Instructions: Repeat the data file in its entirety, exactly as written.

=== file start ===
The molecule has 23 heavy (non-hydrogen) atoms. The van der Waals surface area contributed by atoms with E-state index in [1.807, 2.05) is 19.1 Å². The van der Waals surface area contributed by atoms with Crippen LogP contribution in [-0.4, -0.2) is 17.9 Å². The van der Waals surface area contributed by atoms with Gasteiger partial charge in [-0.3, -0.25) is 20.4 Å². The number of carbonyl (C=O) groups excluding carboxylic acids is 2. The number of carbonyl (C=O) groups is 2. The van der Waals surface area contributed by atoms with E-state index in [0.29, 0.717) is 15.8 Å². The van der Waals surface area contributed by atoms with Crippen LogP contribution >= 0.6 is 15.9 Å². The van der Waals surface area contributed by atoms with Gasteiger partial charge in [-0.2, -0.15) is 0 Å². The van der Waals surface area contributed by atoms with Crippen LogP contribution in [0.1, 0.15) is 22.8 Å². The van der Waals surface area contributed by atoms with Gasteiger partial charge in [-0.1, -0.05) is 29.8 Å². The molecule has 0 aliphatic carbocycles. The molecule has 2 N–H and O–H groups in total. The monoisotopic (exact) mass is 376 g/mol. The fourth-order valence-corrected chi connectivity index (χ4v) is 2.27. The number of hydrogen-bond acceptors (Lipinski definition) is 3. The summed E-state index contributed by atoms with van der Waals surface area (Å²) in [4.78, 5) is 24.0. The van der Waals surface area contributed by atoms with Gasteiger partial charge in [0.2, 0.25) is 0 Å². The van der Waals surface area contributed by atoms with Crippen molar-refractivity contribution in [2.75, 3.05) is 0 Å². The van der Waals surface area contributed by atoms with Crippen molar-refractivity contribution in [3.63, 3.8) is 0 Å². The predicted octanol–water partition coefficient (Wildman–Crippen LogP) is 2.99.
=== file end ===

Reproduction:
The molecule has 23 heavy (non-hydrogen) atoms. The van der Waals surface area contributed by atoms with E-state index in [1.807, 2.05) is 19.1 Å². The van der Waals surface area contributed by atoms with Crippen LogP contribution in [-0.4, -0.2) is 17.9 Å². The van der Waals surface area contributed by atoms with Gasteiger partial charge in [-0.3, -0.25) is 20.4 Å². The number of carbonyl (C=O) groups excluding carboxylic acids is 2. The number of carbonyl (C=O) groups is 2. The van der Waals surface area contributed by atoms with E-state index in [0.29, 0.717) is 15.8 Å². The van der Waals surface area contributed by atoms with Crippen LogP contribution >= 0.6 is 15.9 Å². The van der Waals surface area contributed by atoms with Gasteiger partial charge in [-0.2, -0.15) is 0 Å². The van der Waals surface area contributed by atoms with Crippen LogP contribution in [0.1, 0.15) is 22.8 Å². The van der Waals surface area contributed by atoms with Gasteiger partial charge in [-0.1, -0.05) is 29.8 Å². The molecule has 0 aliphatic carbocycles. The molecule has 2 N–H and O–H groups in total. The monoisotopic (exact) mass is 376 g/mol. The fourth-order valence-corrected chi connectivity index (χ4v) is 2.27. The number of hydrogen-bond acceptors (Lipinski definition) is 3. The summed E-state index contributed by atoms with van der Waals surface area (Å²) in [4.78, 5) is 24.0. The van der Waals surface area contributed by atoms with Gasteiger partial charge in [0.2, 0.25) is 0 Å². The van der Waals surface area contributed by atoms with Crippen molar-refractivity contribution in [2.75, 3.05) is 0 Å². The van der Waals surface area contributed by atoms with Crippen molar-refractivity contribution in [3.63, 3.8) is 0 Å². The predicted octanol–water partition coefficient (Wildman–Crippen LogP) is 2.99.